The Humanities Institute hosted a Colloquium on Friday, September 9, 2016, entitled Shifts in the 19th-century American Cultural Landscape. Organized in conjunction with the exhibition Impressionism: American Gardens on Canvas, this round-table looked at the various cultural-philosophic and economic forces that led to rapidly changing landscapes in America. Participants discussed how these developments impacted the 19th-century vision of nature, the art of landscape painting, and the design of gardens and choice of plants.

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Threshold: Biodiversity, Climate, and Humanity at a Crossroads

Posted in Adult Education, Learning Experiences on March 3 2017, by Vanessa Sellers

L0011338 Hourglass in red leather covered case, second of two views.Humanity has reached a crossroads in the effort to combat climate change and protect biodiversity. On March 9, the Garden will host the Humanities Institute’s Fourth Annual Symposium, offering a vital discussion between three renowned experts and the larger public on biodiversity and nature conservation in the era of climate change. Convened by the Humanities Institute and the Center for Science and Society at Columbia University, this symposium will serve as a critical introduction to vital issues about the future of life on Earth, as we ask ourselves challenging questions that need expert knowledge and guidance. For example, what does biodiversity mean in the broader context of 21st-century environmental politics and ethics, and in the specific case of the 2016 Paris Agreement? Is there a common, sustainable future possible in this new period of American isolationism? What are the most urgent ecological, political, and ethical laws that need enforcing to ascertain the availability of the world’s natural resources to tomorrow’s generation?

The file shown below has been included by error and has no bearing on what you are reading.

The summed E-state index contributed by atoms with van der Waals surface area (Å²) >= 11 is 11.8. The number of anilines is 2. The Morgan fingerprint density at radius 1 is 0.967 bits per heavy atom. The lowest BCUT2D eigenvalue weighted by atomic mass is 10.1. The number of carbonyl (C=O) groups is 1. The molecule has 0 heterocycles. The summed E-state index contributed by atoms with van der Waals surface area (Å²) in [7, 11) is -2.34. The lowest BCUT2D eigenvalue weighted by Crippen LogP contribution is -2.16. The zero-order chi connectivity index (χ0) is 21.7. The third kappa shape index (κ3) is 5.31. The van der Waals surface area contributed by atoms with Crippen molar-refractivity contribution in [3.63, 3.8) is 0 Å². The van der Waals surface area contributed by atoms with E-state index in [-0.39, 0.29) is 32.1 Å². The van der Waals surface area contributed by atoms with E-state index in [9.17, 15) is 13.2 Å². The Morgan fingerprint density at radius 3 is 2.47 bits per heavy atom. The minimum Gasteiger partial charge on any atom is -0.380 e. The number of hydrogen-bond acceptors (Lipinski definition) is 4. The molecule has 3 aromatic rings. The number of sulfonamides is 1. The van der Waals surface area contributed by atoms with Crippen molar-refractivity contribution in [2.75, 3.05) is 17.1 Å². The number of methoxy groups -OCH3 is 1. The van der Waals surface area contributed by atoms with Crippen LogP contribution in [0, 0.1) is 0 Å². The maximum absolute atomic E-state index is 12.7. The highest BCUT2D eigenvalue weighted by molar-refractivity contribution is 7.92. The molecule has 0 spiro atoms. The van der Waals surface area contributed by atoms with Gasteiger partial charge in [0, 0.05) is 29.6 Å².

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Alexander von Humboldt: The History, Science, & Poetry of Ecology

Posted in From the Library, Humanities Institute on June 27 2016, by Vanessa Sellers

Speakers of the day: Susan Stewart, Stephen Kellert, and Andrea Wulf
Speakers of the day: Susan Stewart, Stephen Kellert, and Andrea Wulf

On May 20, 2016, more than 300 students, scholars, members of the general public, and NYBG staff poured into Ross Hall for Alexander von Humboldt: The History, Science, and Poetry of Ecology. There they listened intently to three remarkable interdisciplinary speakers: author Andrea Wulf, ecologist Stephen Kellert, and poet Susan Stewart.

The Symposium also coincided with—in fact, it officially opened—NYBG’s Science Open House, held from May 20–22, offering a behind-the-scenes glimpse into the laboratories, Herbarium, and other scientific departments of this premier plant research institute. This annual weekend saw a vast increase in the number of participants enjoying the various tours and Garden-wide demonstrations, due in part to the excellent introduction provided by Barbara Thiers, Director of the William and Lynda Steere Herbarium and Vice President for Science, before the Symposium started.